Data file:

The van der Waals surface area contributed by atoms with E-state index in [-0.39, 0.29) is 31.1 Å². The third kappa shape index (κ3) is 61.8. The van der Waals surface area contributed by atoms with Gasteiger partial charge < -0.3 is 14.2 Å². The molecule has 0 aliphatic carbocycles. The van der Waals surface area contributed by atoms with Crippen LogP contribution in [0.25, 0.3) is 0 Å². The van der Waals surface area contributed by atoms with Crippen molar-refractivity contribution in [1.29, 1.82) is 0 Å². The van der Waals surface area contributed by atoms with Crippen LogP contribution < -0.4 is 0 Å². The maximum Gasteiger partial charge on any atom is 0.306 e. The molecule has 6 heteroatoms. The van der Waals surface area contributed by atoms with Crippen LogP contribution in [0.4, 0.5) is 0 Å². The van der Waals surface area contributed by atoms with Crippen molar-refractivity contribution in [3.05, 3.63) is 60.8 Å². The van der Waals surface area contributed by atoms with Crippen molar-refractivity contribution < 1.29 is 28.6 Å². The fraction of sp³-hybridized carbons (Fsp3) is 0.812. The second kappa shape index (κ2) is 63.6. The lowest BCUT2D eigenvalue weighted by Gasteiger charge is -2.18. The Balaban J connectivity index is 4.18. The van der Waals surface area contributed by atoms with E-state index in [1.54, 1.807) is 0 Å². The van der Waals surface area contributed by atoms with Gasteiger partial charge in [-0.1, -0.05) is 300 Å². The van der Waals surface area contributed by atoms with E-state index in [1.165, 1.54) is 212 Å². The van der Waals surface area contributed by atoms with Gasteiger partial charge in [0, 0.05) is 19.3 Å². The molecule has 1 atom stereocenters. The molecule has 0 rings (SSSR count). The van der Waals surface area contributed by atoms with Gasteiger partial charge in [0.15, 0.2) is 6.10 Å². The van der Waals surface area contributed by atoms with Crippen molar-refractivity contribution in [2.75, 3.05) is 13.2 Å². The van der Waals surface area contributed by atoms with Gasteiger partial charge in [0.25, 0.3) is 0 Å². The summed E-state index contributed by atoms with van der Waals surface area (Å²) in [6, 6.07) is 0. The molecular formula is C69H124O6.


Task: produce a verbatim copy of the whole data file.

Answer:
The van der Waals surface area contributed by atoms with E-state index in [-0.39, 0.29) is 31.1 Å². The third kappa shape index (κ3) is 61.8. The van der Waals surface area contributed by atoms with Gasteiger partial charge < -0.3 is 14.2 Å². The molecule has 0 aliphatic carbocycles. The van der Waals surface area contributed by atoms with Crippen LogP contribution in [0.25, 0.3) is 0 Å². The van der Waals surface area contributed by atoms with Crippen molar-refractivity contribution in [1.29, 1.82) is 0 Å². The van der Waals surface area contributed by atoms with Crippen LogP contribution < -0.4 is 0 Å². The maximum Gasteiger partial charge on any atom is 0.306 e. The molecule has 6 heteroatoms. The van der Waals surface area contributed by atoms with Crippen LogP contribution in [0.4, 0.5) is 0 Å². The van der Waals surface area contributed by atoms with Crippen molar-refractivity contribution in [3.05, 3.63) is 60.8 Å². The van der Waals surface area contributed by atoms with Crippen molar-refractivity contribution < 1.29 is 28.6 Å². The fraction of sp³-hybridized carbons (Fsp3) is 0.812. The second kappa shape index (κ2) is 63.6. The lowest BCUT2D eigenvalue weighted by Gasteiger charge is -2.18. The Balaban J connectivity index is 4.18. The van der Waals surface area contributed by atoms with E-state index in [1.54, 1.807) is 0 Å². The van der Waals surface area contributed by atoms with Gasteiger partial charge in [-0.1, -0.05) is 300 Å². The van der Waals surface area contributed by atoms with E-state index in [1.165, 1.54) is 212 Å². The van der Waals surface area contributed by atoms with Gasteiger partial charge in [0, 0.05) is 19.3 Å². The molecule has 1 atom stereocenters. The molecule has 0 rings (SSSR count). The van der Waals surface area contributed by atoms with Gasteiger partial charge in [0.15, 0.2) is 6.10 Å². The van der Waals surface area contributed by atoms with Crippen molar-refractivity contribution in [2.75, 3.05) is 13.2 Å². The van der Waals surface area contributed by atoms with Gasteiger partial charge in [0.25, 0.3) is 0 Å². The summed E-state index contributed by atoms with van der Waals surface area (Å²) in [6, 6.07) is 0. The molecular formula is C69H124O6.